A PhD candidate’s account of her time at The Centre
Early in 2019 Ligia Bugelli Hermano Santos, a PhD candidate at the University of Coimbra in Portugal spent a short internship with the CfMH&S. This is a brief account of her learning experience at the Centre.
“I spent a substantial part of the time looking at the work of Caniad and also the NPS project in Wrexham. Caniad is a joint Hafal’s and Cais’ project, commissioned by Betsi Cadwaladr University Health Board and North Wales Area Planning Board. Its mission is to involve people who use mental health and substance misuse services, in the planning, design, delivery and evaluation of services.
Hafal is the principal third sector organisation in Wales working with individuals recovering from serious mental disorders and their families. Cais has been a leading provider of substance misuse services in Wales and operates a medically managed detox service in Wrexham. These two organisations are dedicated to empowering people to fight discrimination, achieve recovery and help them to enjoy equal access to health and social care, housing, income, education, and employment. They are therefore of considerable interest from a human rights perspective.
The NSP (New Psychoactive Substances) Project arose out of the need to respond to a public concern about the numbers of drug users congregating in the town of Wrexham. Complaints from members of the public meant that at any time officers were deployed to this issue and away from other duties. The increasing levels of Synthetic Cannabinoid use across Wrexham and the Town Centre led the police to understand that this is not only public order problem but also a health and social care issue. In response to this realisation, a crises management strategic level ‘Gold’ group was assembled by North Wales Police, consisting of the Assembly members (members of the Welsh parliament), HM Government Member of Parliament for Wrexham, Wrexham local authority, the health board, and local charities for NPS (such as Caniad). The NPS taskforce aims to integrate all the relevant social services in town, together with health services access to housing providers and social workers’ support; the meeting that I attended was to discuss the continuation of this initiative.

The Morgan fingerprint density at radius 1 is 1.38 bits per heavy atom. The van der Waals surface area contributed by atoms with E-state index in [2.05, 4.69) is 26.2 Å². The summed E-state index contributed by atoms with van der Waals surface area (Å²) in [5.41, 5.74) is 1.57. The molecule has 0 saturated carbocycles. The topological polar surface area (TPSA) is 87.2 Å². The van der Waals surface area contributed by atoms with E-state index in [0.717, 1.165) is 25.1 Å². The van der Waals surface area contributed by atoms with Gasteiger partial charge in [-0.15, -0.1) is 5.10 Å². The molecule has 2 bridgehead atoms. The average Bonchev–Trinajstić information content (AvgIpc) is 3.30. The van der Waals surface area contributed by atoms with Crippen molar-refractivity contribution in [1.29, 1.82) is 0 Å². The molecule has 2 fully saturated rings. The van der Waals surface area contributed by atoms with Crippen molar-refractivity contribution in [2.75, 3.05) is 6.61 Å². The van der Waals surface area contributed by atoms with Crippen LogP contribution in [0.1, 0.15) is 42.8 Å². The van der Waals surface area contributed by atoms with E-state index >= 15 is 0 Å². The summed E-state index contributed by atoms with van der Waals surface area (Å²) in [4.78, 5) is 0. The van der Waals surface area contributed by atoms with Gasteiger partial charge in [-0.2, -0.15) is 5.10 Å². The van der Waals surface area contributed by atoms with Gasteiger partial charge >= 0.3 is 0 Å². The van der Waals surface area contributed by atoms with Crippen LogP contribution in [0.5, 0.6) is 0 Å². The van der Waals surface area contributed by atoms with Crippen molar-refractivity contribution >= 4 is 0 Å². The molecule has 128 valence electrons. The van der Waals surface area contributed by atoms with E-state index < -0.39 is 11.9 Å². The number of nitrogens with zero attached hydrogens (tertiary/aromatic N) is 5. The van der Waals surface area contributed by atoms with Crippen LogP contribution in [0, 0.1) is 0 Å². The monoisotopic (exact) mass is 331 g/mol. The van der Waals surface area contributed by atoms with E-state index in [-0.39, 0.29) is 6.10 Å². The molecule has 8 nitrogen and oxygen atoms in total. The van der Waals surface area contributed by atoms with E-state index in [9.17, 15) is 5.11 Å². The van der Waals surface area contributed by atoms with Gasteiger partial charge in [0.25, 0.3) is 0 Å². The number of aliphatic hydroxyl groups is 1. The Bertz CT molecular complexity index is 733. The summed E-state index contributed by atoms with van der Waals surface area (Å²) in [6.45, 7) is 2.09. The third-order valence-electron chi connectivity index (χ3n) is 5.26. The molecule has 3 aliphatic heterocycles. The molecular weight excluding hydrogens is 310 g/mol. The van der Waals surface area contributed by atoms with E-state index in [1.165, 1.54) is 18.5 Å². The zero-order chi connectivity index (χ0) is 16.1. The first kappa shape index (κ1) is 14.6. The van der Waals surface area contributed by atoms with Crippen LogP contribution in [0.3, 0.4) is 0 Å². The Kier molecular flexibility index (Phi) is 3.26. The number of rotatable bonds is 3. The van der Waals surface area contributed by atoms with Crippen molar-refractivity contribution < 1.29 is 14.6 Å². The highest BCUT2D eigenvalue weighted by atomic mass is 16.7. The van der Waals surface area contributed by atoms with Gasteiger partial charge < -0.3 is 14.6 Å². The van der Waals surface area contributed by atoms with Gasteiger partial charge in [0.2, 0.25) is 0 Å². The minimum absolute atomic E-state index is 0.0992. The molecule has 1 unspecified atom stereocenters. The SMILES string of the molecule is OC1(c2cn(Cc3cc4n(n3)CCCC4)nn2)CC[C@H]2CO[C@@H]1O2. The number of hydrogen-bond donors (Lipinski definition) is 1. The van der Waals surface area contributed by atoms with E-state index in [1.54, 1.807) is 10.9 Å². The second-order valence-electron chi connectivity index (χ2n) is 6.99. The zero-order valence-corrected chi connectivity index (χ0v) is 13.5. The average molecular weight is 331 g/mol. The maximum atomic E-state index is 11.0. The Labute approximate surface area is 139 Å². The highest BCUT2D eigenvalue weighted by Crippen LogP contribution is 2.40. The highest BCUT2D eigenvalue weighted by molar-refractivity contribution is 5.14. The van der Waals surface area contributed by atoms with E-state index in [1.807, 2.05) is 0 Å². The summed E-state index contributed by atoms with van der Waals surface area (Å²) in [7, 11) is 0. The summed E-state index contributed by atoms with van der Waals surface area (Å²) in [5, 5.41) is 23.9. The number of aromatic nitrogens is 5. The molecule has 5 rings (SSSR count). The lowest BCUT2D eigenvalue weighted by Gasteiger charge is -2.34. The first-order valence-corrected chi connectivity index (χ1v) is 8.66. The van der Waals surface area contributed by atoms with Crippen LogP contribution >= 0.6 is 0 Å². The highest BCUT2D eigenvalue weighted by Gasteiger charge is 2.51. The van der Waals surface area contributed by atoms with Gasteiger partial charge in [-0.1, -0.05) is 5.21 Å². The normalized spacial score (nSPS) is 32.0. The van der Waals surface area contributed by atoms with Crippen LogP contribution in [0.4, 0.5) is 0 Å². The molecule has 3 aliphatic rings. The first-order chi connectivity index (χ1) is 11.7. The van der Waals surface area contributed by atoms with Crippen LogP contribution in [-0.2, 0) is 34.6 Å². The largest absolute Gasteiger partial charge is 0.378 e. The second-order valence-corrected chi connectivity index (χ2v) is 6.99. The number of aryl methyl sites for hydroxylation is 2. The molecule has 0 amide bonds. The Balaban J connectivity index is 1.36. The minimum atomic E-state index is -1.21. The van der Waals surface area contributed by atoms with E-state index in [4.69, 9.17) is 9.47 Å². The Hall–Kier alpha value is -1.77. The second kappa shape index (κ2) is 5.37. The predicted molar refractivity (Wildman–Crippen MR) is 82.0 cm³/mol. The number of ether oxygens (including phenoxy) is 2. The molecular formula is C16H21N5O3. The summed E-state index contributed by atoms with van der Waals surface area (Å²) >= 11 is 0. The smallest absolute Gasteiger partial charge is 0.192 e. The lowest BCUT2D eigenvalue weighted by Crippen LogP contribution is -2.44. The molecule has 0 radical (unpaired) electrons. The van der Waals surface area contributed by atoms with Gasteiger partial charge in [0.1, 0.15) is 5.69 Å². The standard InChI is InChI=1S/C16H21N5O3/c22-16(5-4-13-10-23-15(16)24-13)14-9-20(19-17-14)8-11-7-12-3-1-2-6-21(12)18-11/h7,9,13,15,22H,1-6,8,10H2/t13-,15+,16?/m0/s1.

By providing a joined up response with a single point of contact but multi-agency provision, the NPS taskforce has been successful in meeting the local needs and has already achieved national recognition. Other regions and cities in Wales and wider across the UK have identified similar problems and as a result are looking to the service model set up in North Wales as an exemplar for moving forward in meeting the challenging experienced in different areas. The NPS Gold project of Wrexham is being treated as a Good Practice that can be replicated elsewhere and has a great potential of becoming a national and global public policy and I would like to be part of it! Since undertaking this internship my supervisor at the University of Coimbra has agreed that I can study this project further as part of my PhD so I am getting my wish!